Maria Coelho and Sasha Chernjavsky in Andy Blankenbuehler's Remember Our Song

Kate Lubar, Courtesy Tulsa Ballet

Alexander Reneff-Olson, San Francisco Ballet

A ballerina in a black feathered tutu stands triumphantly in sous-sus, holding the hand of a male dancer in a dark cloak with feathers underneath who raises his left hand in the air.

Alexander Reneff-Olson (right) as Von Rothbart with San Francisco Ballet principal Yuan Yuan Tan in Swan Lake

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India Bradley, New York City Ballet

Wearing a blue dance dress with rhinestone embellishments and a sparkly tiara, India Bradley finishes a move with her arms out to the side and hands slightly flexed.

India Bradley practices backstage before a performance of Balanchine's Tschaikovsky Piano Concerto No. 2.

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Bella Ureta, Cincinnati Ballet

Wearing a white dress with pink corset, Bella Ureta does a first arabesque on pointe in front of an onstage stone wall.

Bella Ureta performs the Act I Pas de Trois in Kirk Peterson's Swan Lake

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Alejándro Gonzales, Oklahoma City Ballet

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Alejandro González in Michael Pink's Dracula at Oklahoma City Ballet.

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Nina Fernandes, Miami City Ballet

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She's also quite fond of designer handbags. "They're my go-to accessory, and they're also my weakness when shopping," she says, naming Chloé, Chanel and Dior as some of her favorite brands. "I really appreciate the craftsmanship it takes to produce one—they're so beautiful and each has its own story, in a way."

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The Details: Street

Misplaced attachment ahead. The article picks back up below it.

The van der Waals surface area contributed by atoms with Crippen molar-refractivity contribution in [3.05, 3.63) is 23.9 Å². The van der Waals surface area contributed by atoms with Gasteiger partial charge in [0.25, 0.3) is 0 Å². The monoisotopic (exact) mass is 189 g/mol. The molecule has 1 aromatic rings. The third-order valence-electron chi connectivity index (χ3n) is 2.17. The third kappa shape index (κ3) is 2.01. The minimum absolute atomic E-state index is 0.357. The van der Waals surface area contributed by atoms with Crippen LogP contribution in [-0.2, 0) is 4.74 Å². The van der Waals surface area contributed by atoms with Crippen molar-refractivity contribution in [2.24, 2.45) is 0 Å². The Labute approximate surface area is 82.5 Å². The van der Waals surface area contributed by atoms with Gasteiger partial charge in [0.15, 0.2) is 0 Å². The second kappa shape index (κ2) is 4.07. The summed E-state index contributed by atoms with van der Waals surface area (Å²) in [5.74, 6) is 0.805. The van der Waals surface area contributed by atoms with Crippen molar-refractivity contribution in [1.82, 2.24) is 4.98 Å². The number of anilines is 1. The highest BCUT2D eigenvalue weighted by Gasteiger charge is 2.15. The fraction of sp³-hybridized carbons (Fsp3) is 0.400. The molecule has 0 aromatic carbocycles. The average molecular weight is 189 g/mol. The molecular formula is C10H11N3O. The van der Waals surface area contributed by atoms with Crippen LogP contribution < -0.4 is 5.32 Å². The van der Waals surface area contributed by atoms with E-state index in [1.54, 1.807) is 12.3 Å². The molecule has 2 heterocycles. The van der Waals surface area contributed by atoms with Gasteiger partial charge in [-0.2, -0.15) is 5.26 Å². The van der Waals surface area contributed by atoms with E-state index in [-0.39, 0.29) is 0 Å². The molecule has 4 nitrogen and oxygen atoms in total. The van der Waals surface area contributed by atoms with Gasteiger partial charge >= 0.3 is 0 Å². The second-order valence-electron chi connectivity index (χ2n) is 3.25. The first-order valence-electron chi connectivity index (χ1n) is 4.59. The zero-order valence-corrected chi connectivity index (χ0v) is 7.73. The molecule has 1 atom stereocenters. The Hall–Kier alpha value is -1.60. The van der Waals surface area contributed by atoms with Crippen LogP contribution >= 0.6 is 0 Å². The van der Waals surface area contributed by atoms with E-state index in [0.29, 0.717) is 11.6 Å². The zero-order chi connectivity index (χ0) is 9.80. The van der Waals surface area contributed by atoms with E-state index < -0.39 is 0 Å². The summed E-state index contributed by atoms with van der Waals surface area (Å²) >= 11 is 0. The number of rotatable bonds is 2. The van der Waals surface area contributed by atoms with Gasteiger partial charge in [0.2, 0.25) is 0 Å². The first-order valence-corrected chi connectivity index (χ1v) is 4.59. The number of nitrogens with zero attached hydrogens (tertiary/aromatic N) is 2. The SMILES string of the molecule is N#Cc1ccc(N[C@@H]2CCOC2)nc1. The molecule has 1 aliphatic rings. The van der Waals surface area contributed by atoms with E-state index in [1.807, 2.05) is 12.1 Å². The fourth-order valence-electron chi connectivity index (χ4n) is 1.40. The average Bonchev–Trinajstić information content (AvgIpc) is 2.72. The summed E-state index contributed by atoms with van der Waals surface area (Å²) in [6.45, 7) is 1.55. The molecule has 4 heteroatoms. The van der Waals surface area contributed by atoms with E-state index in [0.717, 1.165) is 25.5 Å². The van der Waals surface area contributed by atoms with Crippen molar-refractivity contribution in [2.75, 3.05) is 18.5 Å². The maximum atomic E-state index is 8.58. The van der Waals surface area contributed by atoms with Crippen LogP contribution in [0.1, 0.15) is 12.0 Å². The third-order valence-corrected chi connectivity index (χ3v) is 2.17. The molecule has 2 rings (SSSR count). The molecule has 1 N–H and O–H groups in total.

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BCBG blazer: "It has some shoulder pads and a really cool pattern," says Generosa. "It reminds me of my mom and '80s fashion."

Zara blouse: She incorporate neutrals, like this white satin button-up, to balance bright pops of colors.

Angelica Generosa looks off to her right in front of a glass-windowed building. She wears a blue blazer, white blouse, gray jeans and carries a small green handbag.

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Madewell jeans: Comfort is a major factor for Generosa, who gets her fashion inspiration from her mom, friends and people she comes across day to day.

Chloé bag: "I tend to have smaller purses because I'm quite small. Bigger bags overwhelm me sometimes—unless it's my dance bag, of course!"

The Details: Studio

Angleica Generosa, wearing a blue tank leotard, black wool leggings and pink pointe shoes, balances in a lunge on pointe with her left leg in front, facing a wall of windows.

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Label Dancewear leotard: "This was designed by my good friend Elizabeth Murphy, a principal dancer here at PNB. Her leotards always fit me really well."

Mirella leggings: "I get cold easily," says Generosa, who wears leggings and vests to stay warm throughout the day.

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Freed of London pointe shoes: "When sewing them, I crisscross my elastics and use an elasticized ribbon from Body Wrappers," which helps alleviate Achilles tendon issues, she says. She then trims the satin off of the tip of the shoe. "Then I bend the shank a bit to loosen it up and cut a bit off where my arch is."

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"Nutcracker is a tradition that is ingrained in our hearts," says UBC co-founder Lissette Salgado-Lucas, a former dancer with Royal Winnipeg Ballet and Joffrey Ballet. "We danced it for so long as professionals, we can't wait to pass it along to dancers through this competition."